Obamacare suffered a setback from the Supreme Court last week that may have seriously undermined the administration's efforts to provide women with free access to FDA-approved birth control devices.
The high court ruled in Burwell vs. Hobby Lobby that family-owned businesses could choose not to provide birth control to employees if it offended the owners’ religious beliefs.
Now, a bigger and more fundamental problem may lie ahead for Obamacare. As early as this week, a D.C. appellate court could rule against the administration on the most basic question: Are the massive premium subsidies flowing to low-income people through the federal insurance exchanges legal, or should that money be cut off?
A three-judge panel of the U.S. Court of Appeals is expected to rule on a suit claiming that only those who signed up for coverage through the 14 state insurance marketplaces are entitled to subsidies. The suit, Halbig vs. Burwell, argues that the subsidies can’t be provided to people in states that signed up for the federal exchange.
The impact could be huge: Only 14 states set up their own insurance marketplaces, while 36 others opted to let the federal government create and operate their exchanges. If the subsidies are ruled illegal for the federal exchanges, that could torpedo the Affordable Care Act by making insurance unaffordable for millions of people relying on the subsidies to lower the cost of their premiums.
In essence, after years of conflict over the controversial health care law, the courts could end up doing what congressional Republicans have repeatedly tried and failed to do: Dismantle Obamacare.
Roughly 8 million people signed up for Obamacare through the state and federal exchanges in the first six-month enrollment period, which ended this spring. Eighty-seven percent of those who signed up for insurance in the federal exchanges received subsidies--or about 5.4 million people, according to analyses.
Ron Pollack, executive director of Families USA and a major booster of Obamacare, has been widely quoted as calling the legal challenge to the subsidies "the greatest existential threat" to the survival of the Affordable Care Act.
In an email on Sunday, Pollack said that without the subsidies, "The vast majority would be unable to afford the premiums and would re-join or join the ranks of the uninsured."
He added, "The loss of the subsidies would make it very difficult to enroll additional low- to moderate-income people in coverage--largely because affordability is the key issue for people when they consider whether or not to enroll in coverage."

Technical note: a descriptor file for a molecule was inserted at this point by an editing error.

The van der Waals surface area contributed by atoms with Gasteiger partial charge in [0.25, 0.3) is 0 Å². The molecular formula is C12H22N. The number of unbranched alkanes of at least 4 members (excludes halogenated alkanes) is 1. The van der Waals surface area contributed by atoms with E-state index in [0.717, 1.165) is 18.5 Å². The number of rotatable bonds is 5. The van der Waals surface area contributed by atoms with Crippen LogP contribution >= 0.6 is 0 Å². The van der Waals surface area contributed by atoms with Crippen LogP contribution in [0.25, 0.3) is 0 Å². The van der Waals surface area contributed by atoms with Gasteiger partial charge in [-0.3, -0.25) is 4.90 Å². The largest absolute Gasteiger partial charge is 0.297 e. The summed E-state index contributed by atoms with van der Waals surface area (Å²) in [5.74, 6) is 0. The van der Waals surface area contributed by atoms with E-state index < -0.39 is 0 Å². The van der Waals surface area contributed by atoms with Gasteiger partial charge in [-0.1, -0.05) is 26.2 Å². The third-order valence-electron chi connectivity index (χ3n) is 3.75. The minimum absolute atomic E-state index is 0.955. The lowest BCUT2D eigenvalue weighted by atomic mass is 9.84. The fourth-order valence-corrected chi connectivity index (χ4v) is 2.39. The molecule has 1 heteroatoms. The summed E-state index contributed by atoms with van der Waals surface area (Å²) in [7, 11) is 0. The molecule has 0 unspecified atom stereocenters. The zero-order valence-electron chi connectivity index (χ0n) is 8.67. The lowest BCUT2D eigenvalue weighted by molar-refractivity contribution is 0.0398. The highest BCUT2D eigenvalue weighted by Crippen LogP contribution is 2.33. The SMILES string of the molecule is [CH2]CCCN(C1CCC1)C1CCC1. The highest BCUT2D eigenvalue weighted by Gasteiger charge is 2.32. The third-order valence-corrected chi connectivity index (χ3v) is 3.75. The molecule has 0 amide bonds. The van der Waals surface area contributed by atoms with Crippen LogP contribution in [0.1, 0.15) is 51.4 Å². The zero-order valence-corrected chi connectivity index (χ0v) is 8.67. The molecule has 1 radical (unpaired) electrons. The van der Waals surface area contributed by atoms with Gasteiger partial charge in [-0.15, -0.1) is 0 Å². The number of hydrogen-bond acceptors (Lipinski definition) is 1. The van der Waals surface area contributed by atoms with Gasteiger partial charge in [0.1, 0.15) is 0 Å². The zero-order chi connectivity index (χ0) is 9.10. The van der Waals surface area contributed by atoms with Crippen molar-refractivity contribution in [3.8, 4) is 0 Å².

The legal argument, at its root, is over what Congress intended when it wrote the health law back in 2010.
Four cases, including Halbig vs. Burwell, have been brought by employers and individuals in various courts. The cases are challenging the government’s contention that Congress wanted individuals in both state and federally operated exchanges to qualify for subsidies.
On March 25, a three-judge panel of the D.C. Circuit heard oral arguments in the Halbig case. Another panel in the Fourth Circuit Court of Appeals in Richmond, Virginia, heard arguments in a similar case, King vs. Burwell, on May 14. (Burwell refers to the new Health and Human Services Secretary, Sylvia Mathews Burwell.)
Michael Cannon of the Cato Institute and Jonathan Adler of Case Western Reserve University contend in a recent analysis in Health Affairs that statutory eligibility rules for the ACA’s premium-assistance tax credits "clearly say" that eligibility "depends on the applicant being enrolled in a qualified health plan 'through an Exchange established by the State.'"
"The rules employ that restrictive phrase nine times, without deviation," the two scholars write. "Since the Act explicitly ties its cost-sharing subsidies, employer-mandate penalties, and (in many cases) individual-mandate penalties to the availability of these tax credits, it therefore also authorizes those provisions only in states that establish Exchanges." They added, "This condition was not a fluke or a drafting error."
Pollack of Families USA fired back in his email: "There never was an intention to distinguish between state-run market places and federally facilitated market states in the provision of premium subsidies.
"The purpose of the ACA was to extend health coverage - and, hence, subsidies--to families in all states," he added. "The specious theory that Congress established conditionality for subsidies to induce states to run their own marketplaces was never discussed at all during the legislative process and was conjured up by the creative plaintiffs months later."
How the two appellate courts in D.C. and Richmond rule and the immediate and long-term implications are murky for now. Cannon said in an interview Sunday that the Richmond panel likely would vote against the plaintiffs, while there is a far greater possibility the D.C. panel will vote against the Obama administration. If that happens, the government would likely ask the entire appellate court to rule, and if need be take the matter all the way to the Supreme Court--a process that could take another year to conclude.
Either way, there is little doubt the fate of the subsidies is very much up in the air.
George Washington University legal scholar Jonathan Turley wrote recently in The Los Angeles Times: "If Hobby Lobby will create complications for Obamacare, Halbig vs. Burwell could trigger a full cardiac arrest."
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